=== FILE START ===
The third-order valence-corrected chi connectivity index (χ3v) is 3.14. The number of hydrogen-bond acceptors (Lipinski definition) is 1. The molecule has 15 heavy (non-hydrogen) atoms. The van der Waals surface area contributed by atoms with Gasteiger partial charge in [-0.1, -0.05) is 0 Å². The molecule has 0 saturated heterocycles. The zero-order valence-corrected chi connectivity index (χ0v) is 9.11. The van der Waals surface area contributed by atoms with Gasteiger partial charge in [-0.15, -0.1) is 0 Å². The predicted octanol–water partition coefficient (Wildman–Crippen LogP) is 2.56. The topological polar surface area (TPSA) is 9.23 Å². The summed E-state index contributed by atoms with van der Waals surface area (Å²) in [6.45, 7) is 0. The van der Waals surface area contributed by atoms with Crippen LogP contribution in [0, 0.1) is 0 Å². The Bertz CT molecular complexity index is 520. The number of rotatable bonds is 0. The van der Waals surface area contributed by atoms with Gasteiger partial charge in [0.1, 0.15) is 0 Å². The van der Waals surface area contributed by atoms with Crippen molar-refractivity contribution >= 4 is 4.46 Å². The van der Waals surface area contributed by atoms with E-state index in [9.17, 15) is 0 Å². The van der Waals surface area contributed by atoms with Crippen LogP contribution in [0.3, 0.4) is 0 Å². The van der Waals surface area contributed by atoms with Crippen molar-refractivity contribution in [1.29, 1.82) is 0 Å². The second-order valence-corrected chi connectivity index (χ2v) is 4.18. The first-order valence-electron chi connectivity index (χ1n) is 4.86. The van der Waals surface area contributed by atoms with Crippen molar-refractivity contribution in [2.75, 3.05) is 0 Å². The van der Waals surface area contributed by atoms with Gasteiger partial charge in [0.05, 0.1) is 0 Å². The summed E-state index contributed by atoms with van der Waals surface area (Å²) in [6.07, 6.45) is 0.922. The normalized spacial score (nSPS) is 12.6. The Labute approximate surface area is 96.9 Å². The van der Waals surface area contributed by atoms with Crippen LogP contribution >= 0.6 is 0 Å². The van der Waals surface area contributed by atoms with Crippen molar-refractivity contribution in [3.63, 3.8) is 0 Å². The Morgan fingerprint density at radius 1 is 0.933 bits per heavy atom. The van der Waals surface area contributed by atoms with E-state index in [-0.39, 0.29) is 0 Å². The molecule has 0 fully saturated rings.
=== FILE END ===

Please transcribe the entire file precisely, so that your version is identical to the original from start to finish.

The third-order valence-corrected chi connectivity index (χ3v) is 3.14. The number of hydrogen-bond acceptors (Lipinski definition) is 1. The molecule has 15 heavy (non-hydrogen) atoms. The van der Waals surface area contributed by atoms with Gasteiger partial charge in [-0.1, -0.05) is 0 Å². The molecule has 0 saturated heterocycles. The zero-order valence-corrected chi connectivity index (χ0v) is 9.11. The van der Waals surface area contributed by atoms with Gasteiger partial charge in [-0.15, -0.1) is 0 Å². The predicted octanol–water partition coefficient (Wildman–Crippen LogP) is 2.56. The topological polar surface area (TPSA) is 9.23 Å². The summed E-state index contributed by atoms with van der Waals surface area (Å²) in [6.45, 7) is 0. The van der Waals surface area contributed by atoms with Crippen LogP contribution in [0, 0.1) is 0 Å². The Bertz CT molecular complexity index is 520. The number of rotatable bonds is 0. The van der Waals surface area contributed by atoms with Gasteiger partial charge in [0.1, 0.15) is 0 Å². The van der Waals surface area contributed by atoms with Crippen molar-refractivity contribution >= 4 is 4.46 Å². The van der Waals surface area contributed by atoms with E-state index in [9.17, 15) is 0 Å². The van der Waals surface area contributed by atoms with Crippen LogP contribution in [0.3, 0.4) is 0 Å². The van der Waals surface area contributed by atoms with Crippen molar-refractivity contribution in [1.29, 1.82) is 0 Å². The second-order valence-corrected chi connectivity index (χ2v) is 4.18. The first-order valence-electron chi connectivity index (χ1n) is 4.86. The van der Waals surface area contributed by atoms with Crippen molar-refractivity contribution in [2.75, 3.05) is 0 Å². The van der Waals surface area contributed by atoms with Gasteiger partial charge in [0.05, 0.1) is 0 Å². The summed E-state index contributed by atoms with van der Waals surface area (Å²) in [6.07, 6.45) is 0.922. The normalized spacial score (nSPS) is 12.6. The Labute approximate surface area is 96.9 Å². The van der Waals surface area contributed by atoms with Crippen LogP contribution >= 0.6 is 0 Å². The van der Waals surface area contributed by atoms with Crippen molar-refractivity contribution in [3.63, 3.8) is 0 Å². The Morgan fingerprint density at radius 1 is 0.933 bits per heavy atom. The van der Waals surface area contributed by atoms with E-state index in [-0.39, 0.29) is 0 Å². The molecule has 0 fully saturated rings.